Tip #1: Take Good Care of Your General Health.

The obvious things like weight control, have a healthy diet, keep within a BMI range of 20-25. So underweight isn't good, overweight isn't good. Keep fit and active. There's a lot of evidence that women who are generally fit and whose weight is in normal parameters are much less likely to have other endocrine metabolic problems, including gynecological ones.

Tip #2: Pay More Attention To Vaginal Health

We always encourage women to pay more attention to their vagina health. One of the best ways to do that is to look at the use of a PH modulating gel, which we recommend regularly to patients of all ages. And what they do is ensure the PH of the vagina is kept acidic because an acidic PH is considered a healthy PH. What that does in turn is it encourage the growth of lactobacillus, which is a long-winded name for the good guys in the vagina, so these are healthy bacteria that help prevent overgrowth of other bacterial and candida, thrush, fungal agents and so on.

Tip #3: Avoid Putting Anything Potentially Irritant Near The Delicate Genital Tissues

That goes for douches, perfumed shower gels, oils, bath soaps, anything along those lines. Particularly products that contain a high percentage of fragrance, parabens, and various other additives. the good news is that there are plenty of healthy organic fragrance-free, paraben-free alternatives. So you just need to do a bit of market research and find something that suits you.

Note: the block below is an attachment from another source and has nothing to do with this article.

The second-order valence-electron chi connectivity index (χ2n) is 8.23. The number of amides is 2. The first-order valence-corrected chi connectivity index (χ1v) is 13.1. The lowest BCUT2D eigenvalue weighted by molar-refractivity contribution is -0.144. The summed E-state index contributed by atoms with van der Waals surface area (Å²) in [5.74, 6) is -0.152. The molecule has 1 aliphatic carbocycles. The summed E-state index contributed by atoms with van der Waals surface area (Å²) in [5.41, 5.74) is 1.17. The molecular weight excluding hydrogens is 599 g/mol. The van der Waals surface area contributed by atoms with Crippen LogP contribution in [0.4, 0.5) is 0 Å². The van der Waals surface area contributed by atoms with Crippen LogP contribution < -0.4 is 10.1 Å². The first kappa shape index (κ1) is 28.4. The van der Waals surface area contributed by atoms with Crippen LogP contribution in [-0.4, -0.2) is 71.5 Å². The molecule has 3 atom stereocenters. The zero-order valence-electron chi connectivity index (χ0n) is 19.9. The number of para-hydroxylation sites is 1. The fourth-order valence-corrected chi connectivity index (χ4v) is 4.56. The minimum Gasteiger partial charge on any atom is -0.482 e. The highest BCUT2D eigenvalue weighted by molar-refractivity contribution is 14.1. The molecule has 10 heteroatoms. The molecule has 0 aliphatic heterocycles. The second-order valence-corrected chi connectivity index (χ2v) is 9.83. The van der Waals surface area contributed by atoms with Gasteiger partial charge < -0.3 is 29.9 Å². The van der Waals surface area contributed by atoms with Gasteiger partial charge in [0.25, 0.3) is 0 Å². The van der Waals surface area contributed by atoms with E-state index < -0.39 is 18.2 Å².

Tip #4: Follow Along the Lines of the Previous Tips

Again, vaginal health obviously involves your menstrual bleed, which is a week every month so it takes up a large part of women's lives. There is a trend nowadays that people draw more interest in organic products, particularly bleach-free cotton, organic cotton products which don't contain synthetic fibres, they don't have any additives such as gelling agents and fragrances, because these are certainly potentially damaging to the valva area, the vaginal area. They can cause skin reactions and they can alter the delicate PH balance. There's a wide range of products available, so again, we think women should shop around, get some information. But generally, in our view organic is better, it's easier and it's definitely worth looking into.

Tip #5: Final Tip

If you have symptoms that have persisted for more than 3 months, as a rule of thumb, it doesn't particularly matter what they are, it could be pelvic pain, pain with intercourse, heavy periods, PMS, wide range of symptoms. But if these persist in a manner that's interfering with your quality of life for three months or more, that's the time to get help. The first part of the call would be your GP, or a gynecological expert, but I would say don't delay.
Dr. Anne Henderson from the Gynaecology Expert A word from the gynaecologist: "I aim to use my clinical expertise and extensive training to inform, guide and advise patients about the optimum treatments for their particular condition, thus enabling them to maintain healthy, happy and active lives.
I pride myself on listening closely to patients’ needs, appreciating their underlying concerns and worries, whilst creating bespoke and effective individual treatments. I strongly support a multi-disciplinary approach to patient care, and work collaboratively with the complementary therapists who feature on my website."